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Collateral Consequences vs. Actual Consequences in a NH DWI Conviction

Posted by Ryan Russman | Oct 28, 2013 | 0 Comments

A conviction for Driving While Intoxicated or DWI can have serious consequences both in the form of penalties handed out by the court and in other areas of your life. The punishments given by a court are known as the actual consequences. All of the other effects that a conviction has on a person's financial, professional, and personal life are known as collateral consequences. While the court is required to explain the actual consequences of a DWI conviction, the court does not need to mention any collateral consequences, which can continue for a much longer period.

New Hampshire Drunk Driving Law

The actual consequences resulting from a DWI conviction can include fines, jail time, participation in an impaired driver intervention program, and license suspension. Depending on the number of previous DWI offenses and the circumstances surrounding the DWI incident, a person convicted of drunk driving can be subject to up to seven years in prison and an indefinite suspension of driving privileges.

Even a first offense where there are no aggravating factors there can be a minimum fine of $500, enrollment in an impaired driver intervention program, and license suspension of at least nine months, but not longer than two years. The court can decrease the license suspension by up to six months. For some professions, the minimum penalties are increased. For holders of a NH Commercial Driver's License, or CDL, there is a mandatory minimum one-year suspension of driving privileges for a first offense.

DWI Consequences Means More Than Jail Time

Drunk driving penalties

While spending time in jail and losing driving privileges can certainly be a hardship, many people find that the collateral consequences of a DWI conviction have a more serious effect on their day-to-day lives. This is especially true in cases where the actual consequences are not as harsh, such as a first offense. For many people, it may seem easier to just accept these penalties and move on with their lives. What they may not realize at the time is that a DWI conviction can have many other consequences.

Having a criminal record of any kind can make it harder to succeed in life. Employers routinely ask if an applicant has ever been convicted of a crime and many times run criminal background checks. More and more property owners are running criminal background checks on prospective tenants. Additionally, car insurance rates will increase after a DWI conviction and it may be harder to find a company willing to insure a driver with a DWI on their record.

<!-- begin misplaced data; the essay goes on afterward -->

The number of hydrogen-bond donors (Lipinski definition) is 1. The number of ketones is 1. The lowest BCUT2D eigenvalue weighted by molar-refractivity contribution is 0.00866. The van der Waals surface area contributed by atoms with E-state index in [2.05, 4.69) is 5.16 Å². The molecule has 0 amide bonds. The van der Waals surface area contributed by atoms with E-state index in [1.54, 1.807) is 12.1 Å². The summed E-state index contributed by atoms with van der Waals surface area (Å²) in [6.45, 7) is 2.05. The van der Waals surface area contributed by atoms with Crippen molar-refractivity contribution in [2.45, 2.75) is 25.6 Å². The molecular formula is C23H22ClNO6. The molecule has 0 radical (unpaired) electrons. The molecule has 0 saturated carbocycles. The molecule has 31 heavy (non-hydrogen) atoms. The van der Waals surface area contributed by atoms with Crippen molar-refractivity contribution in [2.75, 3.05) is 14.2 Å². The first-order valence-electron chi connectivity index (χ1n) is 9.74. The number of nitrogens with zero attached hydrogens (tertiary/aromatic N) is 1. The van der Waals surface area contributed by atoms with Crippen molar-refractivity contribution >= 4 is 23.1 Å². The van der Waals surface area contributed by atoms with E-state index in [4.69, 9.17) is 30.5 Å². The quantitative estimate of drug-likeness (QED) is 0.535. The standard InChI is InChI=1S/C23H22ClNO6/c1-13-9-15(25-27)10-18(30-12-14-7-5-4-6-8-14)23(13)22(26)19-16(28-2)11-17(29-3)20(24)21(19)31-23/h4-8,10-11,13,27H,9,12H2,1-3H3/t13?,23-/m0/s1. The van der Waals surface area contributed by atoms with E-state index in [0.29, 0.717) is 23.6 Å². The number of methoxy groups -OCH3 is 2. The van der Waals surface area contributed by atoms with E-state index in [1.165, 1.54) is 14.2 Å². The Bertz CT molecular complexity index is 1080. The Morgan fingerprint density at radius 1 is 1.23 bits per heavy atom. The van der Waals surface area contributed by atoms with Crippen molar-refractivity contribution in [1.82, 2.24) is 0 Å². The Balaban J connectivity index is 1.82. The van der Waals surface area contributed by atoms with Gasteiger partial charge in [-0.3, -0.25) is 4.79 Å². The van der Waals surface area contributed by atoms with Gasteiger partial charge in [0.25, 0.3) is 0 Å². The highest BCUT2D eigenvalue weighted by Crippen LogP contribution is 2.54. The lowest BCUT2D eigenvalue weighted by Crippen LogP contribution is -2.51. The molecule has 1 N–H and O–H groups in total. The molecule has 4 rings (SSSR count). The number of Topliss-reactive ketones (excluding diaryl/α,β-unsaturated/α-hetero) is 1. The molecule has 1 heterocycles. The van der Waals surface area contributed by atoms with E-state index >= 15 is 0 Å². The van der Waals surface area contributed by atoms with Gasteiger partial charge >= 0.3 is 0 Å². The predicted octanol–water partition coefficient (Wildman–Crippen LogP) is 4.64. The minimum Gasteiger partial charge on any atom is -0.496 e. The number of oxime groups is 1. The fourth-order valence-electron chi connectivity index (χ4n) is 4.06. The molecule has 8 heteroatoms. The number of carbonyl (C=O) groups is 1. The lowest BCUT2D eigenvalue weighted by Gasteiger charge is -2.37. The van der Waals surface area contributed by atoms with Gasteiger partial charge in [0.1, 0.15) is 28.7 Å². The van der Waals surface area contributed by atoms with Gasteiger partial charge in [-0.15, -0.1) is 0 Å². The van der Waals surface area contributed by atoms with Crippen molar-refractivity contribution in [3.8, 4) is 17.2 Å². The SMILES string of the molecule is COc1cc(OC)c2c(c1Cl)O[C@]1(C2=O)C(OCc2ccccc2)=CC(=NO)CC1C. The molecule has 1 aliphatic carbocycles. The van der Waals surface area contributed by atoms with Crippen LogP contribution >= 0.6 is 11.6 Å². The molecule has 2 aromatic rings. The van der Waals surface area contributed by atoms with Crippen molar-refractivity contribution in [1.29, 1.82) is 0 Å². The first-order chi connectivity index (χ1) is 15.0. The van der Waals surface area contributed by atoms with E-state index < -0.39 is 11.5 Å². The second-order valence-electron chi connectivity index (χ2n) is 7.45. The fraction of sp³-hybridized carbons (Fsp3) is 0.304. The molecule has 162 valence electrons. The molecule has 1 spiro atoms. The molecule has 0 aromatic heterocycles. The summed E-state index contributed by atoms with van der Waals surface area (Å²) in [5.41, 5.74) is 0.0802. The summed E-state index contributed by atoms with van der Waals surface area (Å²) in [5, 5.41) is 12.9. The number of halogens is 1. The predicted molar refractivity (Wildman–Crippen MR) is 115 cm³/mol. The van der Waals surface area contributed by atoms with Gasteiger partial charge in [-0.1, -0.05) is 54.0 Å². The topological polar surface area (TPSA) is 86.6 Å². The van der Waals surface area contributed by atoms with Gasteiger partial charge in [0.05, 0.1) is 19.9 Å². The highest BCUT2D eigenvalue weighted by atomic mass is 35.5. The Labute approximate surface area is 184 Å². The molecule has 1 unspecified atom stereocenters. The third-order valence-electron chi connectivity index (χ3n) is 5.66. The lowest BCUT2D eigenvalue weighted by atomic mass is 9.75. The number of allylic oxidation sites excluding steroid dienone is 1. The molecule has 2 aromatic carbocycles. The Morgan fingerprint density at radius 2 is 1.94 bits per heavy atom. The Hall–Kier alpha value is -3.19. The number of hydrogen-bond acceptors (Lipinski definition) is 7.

Professionals Convicted of Drunk Driving

People in certain professions may be especially hard hit by the collateral consequences of a DWI conviction. Nurses and physicians may lose their medical licenses after a DWI conviction. International travel, even to Canada, may be restricted, and will certainly be subject to extra scrutiny if the traveler has been convicted of DWI. This can be a problem for business and leisure travelers alike. Additionally, security clearance can be revoked or denied on the basis of a DWI. Security clearance is a requirement of employment for many professionals including those in law enforcement, the military, and many private sectors.

It is important that you fully understand what the possible actual and collateral consequences of a DWI conviction are before agreeing to a plea or taking action. An experienced New Hampshire DUI attorney can help explain these consequences and negotiate with the prosecutor to get the best possible outcome based on your particular situation.

About the Author

Ryan Russman

Attorney Ryan Russman has dedicated his career to fighting for the rights of New Hampshire citizens. His practice, based in Exeter (Rockingham County) New Hampshire, is limited to cases involving DWI and DUI, other motor vehicle and criminal cases, and many cases involving personal injury. He is, however, best known as one of New Hampshire's leading legal authorities on DWI.

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